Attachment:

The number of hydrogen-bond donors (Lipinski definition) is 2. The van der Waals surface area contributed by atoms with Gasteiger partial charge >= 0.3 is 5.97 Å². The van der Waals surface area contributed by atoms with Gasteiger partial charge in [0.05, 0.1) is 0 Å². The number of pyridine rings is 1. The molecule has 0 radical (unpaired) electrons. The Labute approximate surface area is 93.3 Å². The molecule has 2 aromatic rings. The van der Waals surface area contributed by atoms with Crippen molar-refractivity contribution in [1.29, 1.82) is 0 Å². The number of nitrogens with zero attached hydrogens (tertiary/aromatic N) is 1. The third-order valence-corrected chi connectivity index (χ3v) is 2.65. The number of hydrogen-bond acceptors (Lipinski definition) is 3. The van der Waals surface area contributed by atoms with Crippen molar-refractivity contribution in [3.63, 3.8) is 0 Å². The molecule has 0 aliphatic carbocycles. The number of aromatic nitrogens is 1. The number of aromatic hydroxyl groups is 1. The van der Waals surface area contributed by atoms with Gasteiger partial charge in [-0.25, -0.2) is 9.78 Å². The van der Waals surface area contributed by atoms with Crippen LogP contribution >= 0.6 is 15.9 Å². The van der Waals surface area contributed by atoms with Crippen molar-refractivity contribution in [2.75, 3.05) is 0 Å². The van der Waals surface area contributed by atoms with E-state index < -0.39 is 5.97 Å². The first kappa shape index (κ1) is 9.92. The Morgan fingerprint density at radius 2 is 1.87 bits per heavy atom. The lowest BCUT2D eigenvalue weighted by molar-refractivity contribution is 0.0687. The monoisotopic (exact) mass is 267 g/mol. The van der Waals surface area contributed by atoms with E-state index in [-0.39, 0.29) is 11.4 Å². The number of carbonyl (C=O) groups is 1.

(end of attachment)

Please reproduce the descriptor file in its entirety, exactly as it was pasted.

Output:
The number of hydrogen-bond donors (Lipinski definition) is 2. The van der Waals surface area contributed by atoms with Gasteiger partial charge >= 0.3 is 5.97 Å². The van der Waals surface area contributed by atoms with Gasteiger partial charge in [0.05, 0.1) is 0 Å². The number of pyridine rings is 1. The molecule has 0 radical (unpaired) electrons. The Labute approximate surface area is 93.3 Å². The molecule has 2 aromatic rings. The van der Waals surface area contributed by atoms with Crippen molar-refractivity contribution in [1.29, 1.82) is 0 Å². The number of nitrogens with zero attached hydrogens (tertiary/aromatic N) is 1. The third-order valence-corrected chi connectivity index (χ3v) is 2.65. The number of hydrogen-bond acceptors (Lipinski definition) is 3. The van der Waals surface area contributed by atoms with Crippen molar-refractivity contribution in [3.63, 3.8) is 0 Å². The molecule has 0 aliphatic carbocycles. The number of aromatic nitrogens is 1. The number of aromatic hydroxyl groups is 1. The van der Waals surface area contributed by atoms with Gasteiger partial charge in [-0.25, -0.2) is 9.78 Å². The van der Waals surface area contributed by atoms with Crippen LogP contribution >= 0.6 is 15.9 Å². The van der Waals surface area contributed by atoms with Crippen molar-refractivity contribution in [2.75, 3.05) is 0 Å². The van der Waals surface area contributed by atoms with E-state index < -0.39 is 5.97 Å². The first kappa shape index (κ1) is 9.92. The Morgan fingerprint density at radius 2 is 1.87 bits per heavy atom. The lowest BCUT2D eigenvalue weighted by molar-refractivity contribution is 0.0687. The monoisotopic (exact) mass is 267 g/mol. The van der Waals surface area contributed by atoms with E-state index in [-0.39, 0.29) is 11.4 Å². The number of carbonyl (C=O) groups is 1.